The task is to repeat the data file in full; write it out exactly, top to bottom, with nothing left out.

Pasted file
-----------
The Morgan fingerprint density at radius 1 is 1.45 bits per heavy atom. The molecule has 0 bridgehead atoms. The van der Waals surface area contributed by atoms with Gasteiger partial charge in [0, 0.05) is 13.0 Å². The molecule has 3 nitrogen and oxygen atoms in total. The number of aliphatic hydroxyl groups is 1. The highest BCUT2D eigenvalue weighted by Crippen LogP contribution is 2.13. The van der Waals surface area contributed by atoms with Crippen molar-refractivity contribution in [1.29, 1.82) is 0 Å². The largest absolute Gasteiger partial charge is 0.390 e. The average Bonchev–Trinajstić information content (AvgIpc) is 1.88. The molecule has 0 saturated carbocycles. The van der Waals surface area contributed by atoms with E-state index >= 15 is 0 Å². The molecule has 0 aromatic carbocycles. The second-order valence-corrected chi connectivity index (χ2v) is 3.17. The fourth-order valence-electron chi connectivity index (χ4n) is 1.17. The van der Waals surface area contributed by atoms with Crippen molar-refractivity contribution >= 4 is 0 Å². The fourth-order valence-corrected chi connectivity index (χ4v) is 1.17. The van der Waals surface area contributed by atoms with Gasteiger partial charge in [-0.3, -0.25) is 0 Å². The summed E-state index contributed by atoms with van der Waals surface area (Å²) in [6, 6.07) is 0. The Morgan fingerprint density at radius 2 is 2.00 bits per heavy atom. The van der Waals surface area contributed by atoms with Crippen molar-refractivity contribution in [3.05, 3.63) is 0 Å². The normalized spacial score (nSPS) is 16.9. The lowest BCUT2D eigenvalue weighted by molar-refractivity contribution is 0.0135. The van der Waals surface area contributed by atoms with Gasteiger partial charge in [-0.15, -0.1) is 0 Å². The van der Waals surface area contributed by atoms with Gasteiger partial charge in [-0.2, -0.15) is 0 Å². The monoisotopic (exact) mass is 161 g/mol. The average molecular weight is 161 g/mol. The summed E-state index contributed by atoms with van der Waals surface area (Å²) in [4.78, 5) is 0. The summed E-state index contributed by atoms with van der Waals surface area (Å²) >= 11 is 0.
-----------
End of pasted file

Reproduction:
The Morgan fingerprint density at radius 1 is 1.45 bits per heavy atom. The molecule has 0 bridgehead atoms. The van der Waals surface area contributed by atoms with Gasteiger partial charge in [0, 0.05) is 13.0 Å². The molecule has 3 nitrogen and oxygen atoms in total. The number of aliphatic hydroxyl groups is 1. The highest BCUT2D eigenvalue weighted by Crippen LogP contribution is 2.13. The van der Waals surface area contributed by atoms with Crippen molar-refractivity contribution in [1.29, 1.82) is 0 Å². The largest absolute Gasteiger partial charge is 0.390 e. The average Bonchev–Trinajstić information content (AvgIpc) is 1.88. The molecule has 0 saturated carbocycles. The van der Waals surface area contributed by atoms with E-state index >= 15 is 0 Å². The molecule has 0 aromatic carbocycles. The second-order valence-corrected chi connectivity index (χ2v) is 3.17. The fourth-order valence-electron chi connectivity index (χ4n) is 1.17. The van der Waals surface area contributed by atoms with Crippen molar-refractivity contribution >= 4 is 0 Å². The fourth-order valence-corrected chi connectivity index (χ4v) is 1.17. The van der Waals surface area contributed by atoms with Gasteiger partial charge in [-0.3, -0.25) is 0 Å². The summed E-state index contributed by atoms with van der Waals surface area (Å²) in [6, 6.07) is 0. The Morgan fingerprint density at radius 2 is 2.00 bits per heavy atom. The van der Waals surface area contributed by atoms with Crippen molar-refractivity contribution in [3.05, 3.63) is 0 Å². The normalized spacial score (nSPS) is 16.9. The lowest BCUT2D eigenvalue weighted by molar-refractivity contribution is 0.0135. The van der Waals surface area contributed by atoms with Gasteiger partial charge in [-0.15, -0.1) is 0 Å². The van der Waals surface area contributed by atoms with Gasteiger partial charge in [-0.2, -0.15) is 0 Å². The monoisotopic (exact) mass is 161 g/mol. The average molecular weight is 161 g/mol. The summed E-state index contributed by atoms with van der Waals surface area (Å²) in [4.78, 5) is 0. The summed E-state index contributed by atoms with van der Waals surface area (Å²) >= 11 is 0.